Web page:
Home prices have registered a huge drop since the real estate bubble burst in 2007, falling 3.4 percent in the year through October according to the S&P/Case-Shiller Home Price Index.
But Karl Case, economics professor emeritus at Wellesley College and co-founder of the index, says that despite negative consumer sentiment toward home ownership, better times may be ahead.
“People are discouraged and fearful,” he tells The New York Times.
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“They’re moving in with their parents. People thought home prices would never go down. We now know that they do go down, and you got hammered if you were overleveraged.”
And the fear now is that home prices will never rebound, Case says. But he sees signs of light.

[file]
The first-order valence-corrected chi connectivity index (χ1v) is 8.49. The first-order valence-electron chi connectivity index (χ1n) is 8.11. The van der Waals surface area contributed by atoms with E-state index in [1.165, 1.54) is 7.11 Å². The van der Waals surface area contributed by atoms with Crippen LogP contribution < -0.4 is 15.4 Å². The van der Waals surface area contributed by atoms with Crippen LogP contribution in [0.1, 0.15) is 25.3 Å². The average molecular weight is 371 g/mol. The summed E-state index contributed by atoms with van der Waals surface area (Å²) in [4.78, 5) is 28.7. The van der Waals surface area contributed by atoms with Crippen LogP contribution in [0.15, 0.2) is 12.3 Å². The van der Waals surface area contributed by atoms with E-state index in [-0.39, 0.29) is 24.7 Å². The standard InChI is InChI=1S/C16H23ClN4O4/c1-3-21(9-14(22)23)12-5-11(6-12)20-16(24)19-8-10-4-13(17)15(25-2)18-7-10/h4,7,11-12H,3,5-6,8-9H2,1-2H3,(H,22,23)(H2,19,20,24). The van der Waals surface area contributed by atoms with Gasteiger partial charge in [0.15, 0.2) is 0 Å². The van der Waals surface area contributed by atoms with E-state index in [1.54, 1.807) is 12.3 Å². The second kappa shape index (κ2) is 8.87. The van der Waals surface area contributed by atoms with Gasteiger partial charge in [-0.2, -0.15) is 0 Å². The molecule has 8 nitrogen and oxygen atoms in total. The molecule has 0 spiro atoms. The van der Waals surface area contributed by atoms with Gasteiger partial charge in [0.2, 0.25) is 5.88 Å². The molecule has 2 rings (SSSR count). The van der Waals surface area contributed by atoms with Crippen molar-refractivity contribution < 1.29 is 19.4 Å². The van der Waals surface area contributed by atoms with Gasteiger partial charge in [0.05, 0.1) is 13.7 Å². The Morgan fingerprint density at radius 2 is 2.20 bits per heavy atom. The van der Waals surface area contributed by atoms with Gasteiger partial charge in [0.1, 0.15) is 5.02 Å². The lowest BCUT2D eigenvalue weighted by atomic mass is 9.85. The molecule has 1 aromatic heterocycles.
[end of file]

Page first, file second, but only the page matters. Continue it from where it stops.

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“Household formation is increasing and the vacancy rate is dropping,” Case says.
“Housing starts are at a 60-year low, and they’ve been there for three years. That’s unheard-of. We’re starting to see some signs of an increase in value.”
For those looking for a place to live, home prices are compelling, Case says. “If you’re buying a house or apartment to live in and pay for over time, and can afford the payments, then it’s a terrific time to buy.”
Hedge funds now see value in housing as an investment. "We turned bullish on housing. A rebound is coming," Andrew Law, chief investment officer at hedge fund manager Caxton Associates, tells The Wall Street Journal.
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